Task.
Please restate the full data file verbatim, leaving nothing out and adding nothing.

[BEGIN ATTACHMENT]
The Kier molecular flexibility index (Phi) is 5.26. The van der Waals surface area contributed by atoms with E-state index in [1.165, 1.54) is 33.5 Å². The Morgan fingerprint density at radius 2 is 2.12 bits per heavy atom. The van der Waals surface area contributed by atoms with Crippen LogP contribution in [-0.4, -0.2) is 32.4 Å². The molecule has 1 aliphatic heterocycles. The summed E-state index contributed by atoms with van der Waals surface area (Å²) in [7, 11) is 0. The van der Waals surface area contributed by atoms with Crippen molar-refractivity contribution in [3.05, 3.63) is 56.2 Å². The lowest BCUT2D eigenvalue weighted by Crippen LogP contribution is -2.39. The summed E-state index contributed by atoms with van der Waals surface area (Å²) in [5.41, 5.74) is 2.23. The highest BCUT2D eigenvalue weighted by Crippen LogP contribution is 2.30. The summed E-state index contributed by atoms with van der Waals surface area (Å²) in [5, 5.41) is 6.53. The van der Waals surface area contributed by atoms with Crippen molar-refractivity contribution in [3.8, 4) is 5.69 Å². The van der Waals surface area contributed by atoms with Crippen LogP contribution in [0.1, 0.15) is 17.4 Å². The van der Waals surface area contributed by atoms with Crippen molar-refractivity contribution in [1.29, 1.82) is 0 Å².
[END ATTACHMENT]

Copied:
The Kier molecular flexibility index (Phi) is 5.26. The van der Waals surface area contributed by atoms with E-state index in [1.165, 1.54) is 33.5 Å². The Morgan fingerprint density at radius 2 is 2.12 bits per heavy atom. The van der Waals surface area contributed by atoms with Crippen LogP contribution in [-0.4, -0.2) is 32.4 Å². The molecule has 1 aliphatic heterocycles. The summed E-state index contributed by atoms with van der Waals surface area (Å²) in [7, 11) is 0. The van der Waals surface area contributed by atoms with Crippen molar-refractivity contribution in [3.05, 3.63) is 56.2 Å². The lowest BCUT2D eigenvalue weighted by Crippen LogP contribution is -2.39. The summed E-state index contributed by atoms with van der Waals surface area (Å²) in [5.41, 5.74) is 2.23. The highest BCUT2D eigenvalue weighted by Crippen LogP contribution is 2.30. The summed E-state index contributed by atoms with van der Waals surface area (Å²) in [5, 5.41) is 6.53. The van der Waals surface area contributed by atoms with Crippen molar-refractivity contribution in [3.8, 4) is 5.69 Å². The van der Waals surface area contributed by atoms with Crippen LogP contribution in [0.1, 0.15) is 17.4 Å². The van der Waals surface area contributed by atoms with Crippen molar-refractivity contribution in [1.29, 1.82) is 0 Å².